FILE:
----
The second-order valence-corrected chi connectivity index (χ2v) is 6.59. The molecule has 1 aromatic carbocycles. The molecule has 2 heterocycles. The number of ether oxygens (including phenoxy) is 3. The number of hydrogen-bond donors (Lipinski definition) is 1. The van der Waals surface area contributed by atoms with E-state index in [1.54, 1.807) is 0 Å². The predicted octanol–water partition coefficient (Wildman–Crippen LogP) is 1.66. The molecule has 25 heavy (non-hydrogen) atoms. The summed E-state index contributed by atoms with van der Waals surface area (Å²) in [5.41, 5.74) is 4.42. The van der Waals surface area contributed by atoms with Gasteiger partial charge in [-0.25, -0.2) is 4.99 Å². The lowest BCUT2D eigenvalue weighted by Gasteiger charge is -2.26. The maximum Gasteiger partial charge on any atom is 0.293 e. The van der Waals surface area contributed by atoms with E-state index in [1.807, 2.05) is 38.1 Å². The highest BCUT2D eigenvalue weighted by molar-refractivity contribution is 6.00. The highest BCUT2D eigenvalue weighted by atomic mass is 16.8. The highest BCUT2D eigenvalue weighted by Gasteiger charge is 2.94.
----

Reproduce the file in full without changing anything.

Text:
The second-order valence-corrected chi connectivity index (χ2v) is 6.59. The molecule has 1 aromatic carbocycles. The molecule has 2 heterocycles. The number of ether oxygens (including phenoxy) is 3. The number of hydrogen-bond donors (Lipinski definition) is 1. The van der Waals surface area contributed by atoms with E-state index in [1.54, 1.807) is 0 Å². The predicted octanol–water partition coefficient (Wildman–Crippen LogP) is 1.66. The molecule has 25 heavy (non-hydrogen) atoms. The summed E-state index contributed by atoms with van der Waals surface area (Å²) in [5.41, 5.74) is 4.42. The van der Waals surface area contributed by atoms with Gasteiger partial charge in [-0.25, -0.2) is 4.99 Å². The lowest BCUT2D eigenvalue weighted by Gasteiger charge is -2.26. The maximum Gasteiger partial charge on any atom is 0.293 e. The van der Waals surface area contributed by atoms with E-state index in [1.807, 2.05) is 38.1 Å². The highest BCUT2D eigenvalue weighted by molar-refractivity contribution is 6.00. The highest BCUT2D eigenvalue weighted by atomic mass is 16.8. The highest BCUT2D eigenvalue weighted by Gasteiger charge is 2.94.